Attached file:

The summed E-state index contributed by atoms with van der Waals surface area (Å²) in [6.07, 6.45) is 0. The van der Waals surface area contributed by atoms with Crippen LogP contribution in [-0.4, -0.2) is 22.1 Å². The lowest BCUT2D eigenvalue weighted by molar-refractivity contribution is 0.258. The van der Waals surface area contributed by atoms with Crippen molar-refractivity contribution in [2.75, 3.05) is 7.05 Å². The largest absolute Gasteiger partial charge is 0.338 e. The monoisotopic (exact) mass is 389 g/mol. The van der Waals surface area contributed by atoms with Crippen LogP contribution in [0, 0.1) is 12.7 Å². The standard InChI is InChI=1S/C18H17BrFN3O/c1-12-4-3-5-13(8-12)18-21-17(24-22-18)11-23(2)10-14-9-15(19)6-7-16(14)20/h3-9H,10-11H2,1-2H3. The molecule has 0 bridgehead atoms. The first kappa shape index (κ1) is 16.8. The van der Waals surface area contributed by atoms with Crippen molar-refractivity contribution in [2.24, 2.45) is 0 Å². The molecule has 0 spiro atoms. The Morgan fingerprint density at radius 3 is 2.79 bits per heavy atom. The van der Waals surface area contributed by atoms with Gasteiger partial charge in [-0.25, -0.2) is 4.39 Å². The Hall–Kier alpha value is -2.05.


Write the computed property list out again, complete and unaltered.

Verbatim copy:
The summed E-state index contributed by atoms with van der Waals surface area (Å²) in [6.07, 6.45) is 0. The van der Waals surface area contributed by atoms with Crippen LogP contribution in [-0.4, -0.2) is 22.1 Å². The lowest BCUT2D eigenvalue weighted by molar-refractivity contribution is 0.258. The van der Waals surface area contributed by atoms with Crippen molar-refractivity contribution in [2.75, 3.05) is 7.05 Å². The largest absolute Gasteiger partial charge is 0.338 e. The monoisotopic (exact) mass is 389 g/mol. The van der Waals surface area contributed by atoms with Crippen LogP contribution in [0, 0.1) is 12.7 Å². The standard InChI is InChI=1S/C18H17BrFN3O/c1-12-4-3-5-13(8-12)18-21-17(24-22-18)11-23(2)10-14-9-15(19)6-7-16(14)20/h3-9H,10-11H2,1-2H3. The molecule has 0 bridgehead atoms. The first kappa shape index (κ1) is 16.8. The van der Waals surface area contributed by atoms with Crippen molar-refractivity contribution in [2.24, 2.45) is 0 Å². The molecule has 0 spiro atoms. The Morgan fingerprint density at radius 3 is 2.79 bits per heavy atom. The van der Waals surface area contributed by atoms with Gasteiger partial charge in [-0.25, -0.2) is 4.39 Å². The Hall–Kier alpha value is -2.05.